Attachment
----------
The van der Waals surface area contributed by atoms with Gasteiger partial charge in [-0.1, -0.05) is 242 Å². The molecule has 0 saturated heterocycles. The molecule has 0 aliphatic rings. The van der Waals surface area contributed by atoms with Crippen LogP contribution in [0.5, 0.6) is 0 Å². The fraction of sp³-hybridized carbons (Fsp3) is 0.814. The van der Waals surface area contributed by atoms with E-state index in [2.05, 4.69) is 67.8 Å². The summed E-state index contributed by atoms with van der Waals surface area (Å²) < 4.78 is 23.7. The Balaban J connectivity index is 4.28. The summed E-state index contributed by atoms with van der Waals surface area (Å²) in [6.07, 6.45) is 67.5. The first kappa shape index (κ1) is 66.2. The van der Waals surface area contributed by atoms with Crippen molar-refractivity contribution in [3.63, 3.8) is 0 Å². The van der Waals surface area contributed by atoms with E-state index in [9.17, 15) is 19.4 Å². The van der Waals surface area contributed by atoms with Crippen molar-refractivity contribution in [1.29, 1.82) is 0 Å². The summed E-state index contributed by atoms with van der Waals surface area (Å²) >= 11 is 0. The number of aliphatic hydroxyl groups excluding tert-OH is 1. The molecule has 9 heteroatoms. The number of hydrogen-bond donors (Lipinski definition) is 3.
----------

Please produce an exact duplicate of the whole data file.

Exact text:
The van der Waals surface area contributed by atoms with Gasteiger partial charge in [-0.1, -0.05) is 242 Å². The molecule has 0 saturated heterocycles. The molecule has 0 aliphatic rings. The van der Waals surface area contributed by atoms with Crippen LogP contribution in [0.5, 0.6) is 0 Å². The fraction of sp³-hybridized carbons (Fsp3) is 0.814. The van der Waals surface area contributed by atoms with E-state index in [2.05, 4.69) is 67.8 Å². The summed E-state index contributed by atoms with van der Waals surface area (Å²) < 4.78 is 23.7. The Balaban J connectivity index is 4.28. The summed E-state index contributed by atoms with van der Waals surface area (Å²) in [6.07, 6.45) is 67.5. The first kappa shape index (κ1) is 66.2. The van der Waals surface area contributed by atoms with Crippen molar-refractivity contribution in [3.63, 3.8) is 0 Å². The van der Waals surface area contributed by atoms with E-state index in [9.17, 15) is 19.4 Å². The van der Waals surface area contributed by atoms with Crippen molar-refractivity contribution in [1.29, 1.82) is 0 Å². The summed E-state index contributed by atoms with van der Waals surface area (Å²) >= 11 is 0. The number of aliphatic hydroxyl groups excluding tert-OH is 1. The molecule has 9 heteroatoms. The number of hydrogen-bond donors (Lipinski definition) is 3.